Why do you need a product vision? Because it simultaneously aligns your product with a customer pain point or need, while filtering out who on your team will stay and who will go.
Here’s how that works. A product vision inspires some and scares others. While a company mission sets the purpose for why a company should exist, a product vision suggests a future state in all it’s glory. It’s a great filter to motivate and activate the best in your supporters.
It’s also a great way to get fence-sitters to decide where their loyalty lies and possibly ‘get them off the bus’.
Getting To Stage 4
Although my interviews have revealed that very few companies are at stage 4, there are several that have either achieved this or are showing promise. Pluralsight is one company that has moved it’s product level organizations to stage 5. They deliver customer-centric value at a mind-blowing pace.
How are they doing this? Once you have developed a product vision and strategy you need to organize and measure the best of the teams energy. Structuring teams to succeed is a longer-term effort that follows the above work.
This is done by creating autonomous cross-functional, and very often, co-located teams.
Their structure enables them to develop an environment where the team have power over their actions as they stepped towards the vision. It also allows the company to stay relevant and ensure product-market fit.
In short they are aligned around a customer-driven Product Vision, not features. As Walkingshaw says, “There needs to be a day where we stop aligning teams and organizations around features. Customers have experiences. Sometimes they use features while passing through your experience. It is more important to begin aligning teams around these experiences to fully understand what customers are doing along their journey.”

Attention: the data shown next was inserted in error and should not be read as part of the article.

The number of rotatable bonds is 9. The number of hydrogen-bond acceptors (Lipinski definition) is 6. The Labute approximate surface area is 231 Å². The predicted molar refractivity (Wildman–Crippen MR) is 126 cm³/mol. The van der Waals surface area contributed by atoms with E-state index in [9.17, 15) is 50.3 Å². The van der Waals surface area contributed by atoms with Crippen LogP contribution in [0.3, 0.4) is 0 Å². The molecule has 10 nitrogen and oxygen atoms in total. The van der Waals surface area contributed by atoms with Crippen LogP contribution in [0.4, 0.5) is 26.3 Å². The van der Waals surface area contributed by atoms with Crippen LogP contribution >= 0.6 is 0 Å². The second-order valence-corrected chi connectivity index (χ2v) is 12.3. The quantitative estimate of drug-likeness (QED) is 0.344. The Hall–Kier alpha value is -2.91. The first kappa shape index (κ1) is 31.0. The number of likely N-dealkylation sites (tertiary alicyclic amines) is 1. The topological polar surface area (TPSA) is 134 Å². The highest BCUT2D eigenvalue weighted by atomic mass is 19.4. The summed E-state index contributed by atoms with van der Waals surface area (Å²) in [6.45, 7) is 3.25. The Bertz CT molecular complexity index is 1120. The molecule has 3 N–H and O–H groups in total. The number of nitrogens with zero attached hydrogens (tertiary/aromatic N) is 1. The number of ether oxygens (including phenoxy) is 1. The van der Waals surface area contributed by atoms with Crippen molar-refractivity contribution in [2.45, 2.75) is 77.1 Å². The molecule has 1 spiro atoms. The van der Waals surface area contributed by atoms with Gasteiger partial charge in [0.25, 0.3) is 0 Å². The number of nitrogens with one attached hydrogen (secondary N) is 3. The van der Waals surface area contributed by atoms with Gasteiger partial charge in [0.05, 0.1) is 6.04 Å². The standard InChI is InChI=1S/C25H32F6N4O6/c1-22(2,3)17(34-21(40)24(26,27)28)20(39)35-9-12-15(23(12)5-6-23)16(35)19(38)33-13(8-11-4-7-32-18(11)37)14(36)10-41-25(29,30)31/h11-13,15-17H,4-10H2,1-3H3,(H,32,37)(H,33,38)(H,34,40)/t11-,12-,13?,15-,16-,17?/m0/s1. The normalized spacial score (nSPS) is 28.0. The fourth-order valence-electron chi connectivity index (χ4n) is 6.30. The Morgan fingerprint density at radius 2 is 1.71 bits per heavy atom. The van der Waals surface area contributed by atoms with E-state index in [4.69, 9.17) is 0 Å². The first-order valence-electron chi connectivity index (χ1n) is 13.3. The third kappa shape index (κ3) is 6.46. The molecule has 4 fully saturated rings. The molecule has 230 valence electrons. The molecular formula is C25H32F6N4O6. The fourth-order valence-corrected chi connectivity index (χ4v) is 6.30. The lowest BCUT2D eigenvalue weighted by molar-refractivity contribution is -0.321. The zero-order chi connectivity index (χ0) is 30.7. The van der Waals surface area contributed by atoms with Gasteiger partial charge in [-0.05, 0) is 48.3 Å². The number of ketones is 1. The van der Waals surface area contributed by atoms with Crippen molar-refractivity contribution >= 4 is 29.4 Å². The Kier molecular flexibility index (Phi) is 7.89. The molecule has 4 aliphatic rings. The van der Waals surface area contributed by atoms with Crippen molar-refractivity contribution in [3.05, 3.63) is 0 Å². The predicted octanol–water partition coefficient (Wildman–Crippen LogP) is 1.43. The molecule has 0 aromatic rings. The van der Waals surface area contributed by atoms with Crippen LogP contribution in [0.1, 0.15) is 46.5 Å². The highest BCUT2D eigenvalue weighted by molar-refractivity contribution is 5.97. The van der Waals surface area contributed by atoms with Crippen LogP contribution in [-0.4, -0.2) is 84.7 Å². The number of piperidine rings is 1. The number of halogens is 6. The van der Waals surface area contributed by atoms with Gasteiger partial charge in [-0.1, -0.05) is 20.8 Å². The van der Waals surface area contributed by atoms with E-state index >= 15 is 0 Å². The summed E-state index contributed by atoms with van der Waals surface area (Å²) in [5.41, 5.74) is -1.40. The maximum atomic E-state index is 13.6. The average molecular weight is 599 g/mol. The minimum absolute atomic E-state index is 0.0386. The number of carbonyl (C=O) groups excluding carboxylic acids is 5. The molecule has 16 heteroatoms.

I’ll write about the various product team structures in another article because it’s a longer topic. However, I feel it’s necessary to show what a high-performing PXT looks like at it’s highest level. This will give you future state to work towards, even if that is some way off.
For it to be successful, each PXT needs a high degree of diversity in skills, background and experience. Why is diversity so important? It generates positive creative tension, adds new perspectives to discussion and reduces bias. Cognitive bias is at the root of many of the poor product decisions that get made by product companies. Reducing bias not only produces a better product but increases design speed and thus velocity.
Warning: Product Experience Teams (PXT) will only work if you have a clear Product Vision, a Product Strategy, Priorities and Metrics to measure outcomes. Building a team without those foundations is a recipe for disaster.
Creating A Psychological Safe Place
The PXT’s also have to create psychological safe place to have difficult conversations. Simply put, team members need to be able to disagree without fear of repercussions from others on the team.
This shared language is a collection of agreements values and language. Ideally, the team would be given the freedom to develop these shared values provided they are aligned with the product vision and company mission. They also need to be reinforced every day in meetings, terminology and process.
Speed Over Value Never Works
Digital transformation initiatives often feel like they are urgently chasing some arbitrary deadline. This often means customer experience is stepped on in the dash to be first to the digital finish line.
There is no finish line. Digital isn’t something to be achieved. It’s state of being that’s always evolving.
Ignoring the customer gets more done, but the customer is now out of the loop and they stop seeing value in what you’re shipping. They stop buying your stuff. You stop making money. It happens quicker than you think.
Ask Facebook how quickly this can happen.
Digital transformation often overlooks the role of the customer, and maybe more importantly, their user experience. That might not be groundbreaking news, but what’s interesting is that even today, transformation efforts still prioritize technology over UX.
As Paul Boag said a while ago, “Digital doesn’t differentiate in the market place. Providing an outstanding customer experience does. Digital just provides us with new opportunities to do things better. Things like doing a better job of customer service. That is where the value of digital transformation really lies.”
Thank you to Geordie Kaytes for his insights and help editing this monster.